Canceled Fee

A blow to the printed press: this is the canceled fee

The Ministry of Justice will sign a decree that cancels the obligation to publish requests for inheritance orders and execution of a will in the printed press, last year over 50,000 such requests were opened

The printed press, archive (Photo: Haim Goldberg/Flash 90)

The Ministry of Justice officially announced today (Wednesday) that the Minister of Justice will soon sign regulations to abolish the requirement to publish inheritance orders and wills in print media, which will reduce the publication expenses associated with submitting these requests. This will be a significant blow to newspapers, as the fees for these notices constitute a large part of their profits.

From the data of the Public Trustee and the one responsible for inheritance affairs, it is evident that in 2022 alone, more than 50,000 requests for inheritance orders and requests for will execution orders were filed. Until now, as part of the inheritance order application process, every citizen was required to pay a fee of approximately 65 NIS for the purpose of publishing the request in government publications and print media.

In the State Comptroller's report on the handling of inheritances and wills published in 2019, the State Comptroller recommended that, regarding the handling of wills and inheritances, the Public Trustee should reconsider and examine the most efficient methods for publishing the submission of requests and obtaining the necessary information from their publication. Subsequently, the Service Department at the Ministry of Justice conducted a survey among those who submitted objections to inheritance orders, examining how the objectors became aware of the relevant inheritance order or will execution order submitted for them.

To streamline the process, there will be no publication in the printed press

The survey findings revealed that the majority of objectors (71%) were aware of the submission of the request through information provided by the requester or through the internet, compared to only 3% who indicated that they learned about the submission from print media. As a result of these findings, in collaboration with the Ministry of Justice's consultation and legislation division, it was decided to cease publication in print media with the aim of streamlining the process and reducing the fees imposed on citizens as part of the inheritance order application process.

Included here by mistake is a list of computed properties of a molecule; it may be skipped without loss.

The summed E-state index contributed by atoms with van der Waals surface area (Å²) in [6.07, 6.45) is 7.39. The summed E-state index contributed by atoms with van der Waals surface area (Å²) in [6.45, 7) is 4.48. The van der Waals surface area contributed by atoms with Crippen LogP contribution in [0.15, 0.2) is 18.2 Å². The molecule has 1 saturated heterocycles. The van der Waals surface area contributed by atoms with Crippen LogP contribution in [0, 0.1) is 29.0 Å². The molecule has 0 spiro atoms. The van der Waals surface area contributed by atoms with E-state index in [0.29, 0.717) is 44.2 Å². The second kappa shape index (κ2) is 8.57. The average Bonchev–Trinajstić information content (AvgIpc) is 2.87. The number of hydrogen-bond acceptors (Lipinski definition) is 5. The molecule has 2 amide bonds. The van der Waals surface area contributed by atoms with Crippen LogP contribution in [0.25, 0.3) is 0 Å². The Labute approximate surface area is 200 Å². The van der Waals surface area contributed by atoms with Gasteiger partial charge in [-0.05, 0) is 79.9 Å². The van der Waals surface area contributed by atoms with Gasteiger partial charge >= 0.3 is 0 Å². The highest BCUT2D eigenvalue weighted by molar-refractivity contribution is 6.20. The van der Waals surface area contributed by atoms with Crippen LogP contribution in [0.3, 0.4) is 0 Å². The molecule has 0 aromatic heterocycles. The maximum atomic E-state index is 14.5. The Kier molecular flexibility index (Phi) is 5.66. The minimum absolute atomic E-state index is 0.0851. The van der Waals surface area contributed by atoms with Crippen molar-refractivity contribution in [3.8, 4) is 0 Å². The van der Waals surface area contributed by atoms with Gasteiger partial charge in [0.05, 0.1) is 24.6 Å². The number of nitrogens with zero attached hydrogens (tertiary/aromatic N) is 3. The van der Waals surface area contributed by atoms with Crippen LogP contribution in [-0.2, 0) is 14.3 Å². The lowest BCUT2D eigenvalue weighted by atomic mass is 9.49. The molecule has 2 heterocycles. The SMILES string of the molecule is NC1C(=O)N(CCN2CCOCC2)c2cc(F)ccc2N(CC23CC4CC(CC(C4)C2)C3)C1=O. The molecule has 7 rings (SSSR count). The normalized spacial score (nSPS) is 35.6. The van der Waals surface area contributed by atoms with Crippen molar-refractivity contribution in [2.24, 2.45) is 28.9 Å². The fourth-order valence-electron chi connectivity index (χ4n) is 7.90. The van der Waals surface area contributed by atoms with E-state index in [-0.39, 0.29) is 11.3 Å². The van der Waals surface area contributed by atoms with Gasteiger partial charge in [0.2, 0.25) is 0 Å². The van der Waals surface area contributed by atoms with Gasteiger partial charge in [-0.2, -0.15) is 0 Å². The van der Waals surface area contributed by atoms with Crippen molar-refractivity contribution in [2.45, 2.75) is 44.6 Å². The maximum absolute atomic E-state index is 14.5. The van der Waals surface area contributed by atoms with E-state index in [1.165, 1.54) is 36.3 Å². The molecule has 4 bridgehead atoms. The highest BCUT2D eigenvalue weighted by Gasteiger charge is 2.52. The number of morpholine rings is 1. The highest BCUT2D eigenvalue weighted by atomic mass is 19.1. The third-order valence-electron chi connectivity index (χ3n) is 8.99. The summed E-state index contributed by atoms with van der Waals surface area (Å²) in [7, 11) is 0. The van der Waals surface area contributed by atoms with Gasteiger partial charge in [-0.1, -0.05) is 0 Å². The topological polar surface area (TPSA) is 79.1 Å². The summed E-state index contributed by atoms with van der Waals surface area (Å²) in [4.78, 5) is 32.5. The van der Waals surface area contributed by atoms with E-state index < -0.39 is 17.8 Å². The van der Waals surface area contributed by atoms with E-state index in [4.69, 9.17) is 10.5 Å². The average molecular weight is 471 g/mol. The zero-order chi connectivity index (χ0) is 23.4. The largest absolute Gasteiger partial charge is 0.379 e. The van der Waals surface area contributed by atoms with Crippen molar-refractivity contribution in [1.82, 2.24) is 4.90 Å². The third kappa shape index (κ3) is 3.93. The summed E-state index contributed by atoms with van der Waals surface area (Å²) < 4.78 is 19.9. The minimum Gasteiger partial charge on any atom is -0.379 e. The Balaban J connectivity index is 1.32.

Yariv Levin, the Ministry of Justice in a significant step (Photo: Yonatan Sindel/Flash90)

Ministry of Justice Director-General, Itamar Donenfeld, stated: "The initiative to reduce the publication fee for inheritance orders is part of a broader effort we are advancing as part of improving the business environment and reducing the regulatory burden on the country's citizens, which is one of the key priorities of the Ministry of Justice for the coming years. Lowering the fee will ease the regulatory burden on citizens and is aligned with the ministry's policy to make the legal system more accessible and reduce the costs of using Ministry of Justice services."

The Public Trustee and Attorney for Inheritance Affairs, Adv. Bentzi Feigelson, stated: "This initiative is part of a series of measures by the Ministry of Justice to improve public service, including expanding the authority of the inheritance registrar to issue inheritance orders and will execution orders in cases that were previously handled in the courts, such as the inheritance of non-residents. We will continue to work on reducing the processing times for issuing inheritance orders as part of our efforts to improve public service."

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